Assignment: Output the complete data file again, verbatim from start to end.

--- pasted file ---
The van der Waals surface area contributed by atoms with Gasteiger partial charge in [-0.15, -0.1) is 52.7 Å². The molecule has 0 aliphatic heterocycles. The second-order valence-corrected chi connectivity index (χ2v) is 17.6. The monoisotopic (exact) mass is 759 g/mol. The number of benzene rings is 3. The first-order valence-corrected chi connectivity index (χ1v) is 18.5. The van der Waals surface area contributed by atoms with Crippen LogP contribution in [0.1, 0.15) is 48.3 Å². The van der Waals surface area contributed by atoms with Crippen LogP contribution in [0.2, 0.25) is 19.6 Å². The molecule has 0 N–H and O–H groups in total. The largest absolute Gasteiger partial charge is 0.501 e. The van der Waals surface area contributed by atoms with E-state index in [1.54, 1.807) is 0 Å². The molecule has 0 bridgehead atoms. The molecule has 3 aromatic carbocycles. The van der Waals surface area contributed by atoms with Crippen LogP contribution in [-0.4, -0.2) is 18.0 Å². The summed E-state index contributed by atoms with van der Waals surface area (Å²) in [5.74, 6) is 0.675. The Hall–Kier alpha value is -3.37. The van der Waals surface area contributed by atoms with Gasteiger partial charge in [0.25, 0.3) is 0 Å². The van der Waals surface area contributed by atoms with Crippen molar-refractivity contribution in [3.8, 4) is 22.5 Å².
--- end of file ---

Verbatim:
The van der Waals surface area contributed by atoms with Gasteiger partial charge in [-0.15, -0.1) is 52.7 Å². The molecule has 0 aliphatic heterocycles. The second-order valence-corrected chi connectivity index (χ2v) is 17.6. The monoisotopic (exact) mass is 759 g/mol. The number of benzene rings is 3. The first-order valence-corrected chi connectivity index (χ1v) is 18.5. The van der Waals surface area contributed by atoms with Crippen LogP contribution in [0.1, 0.15) is 48.3 Å². The van der Waals surface area contributed by atoms with Crippen LogP contribution in [0.2, 0.25) is 19.6 Å². The molecule has 0 N–H and O–H groups in total. The largest absolute Gasteiger partial charge is 0.501 e. The van der Waals surface area contributed by atoms with E-state index in [1.54, 1.807) is 0 Å². The molecule has 0 bridgehead atoms. The molecule has 3 aromatic carbocycles. The van der Waals surface area contributed by atoms with Crippen LogP contribution in [-0.4, -0.2) is 18.0 Å². The summed E-state index contributed by atoms with van der Waals surface area (Å²) in [5.74, 6) is 0.675. The Hall–Kier alpha value is -3.37. The van der Waals surface area contributed by atoms with Gasteiger partial charge in [0.25, 0.3) is 0 Å². The van der Waals surface area contributed by atoms with Crippen molar-refractivity contribution in [3.8, 4) is 22.5 Å².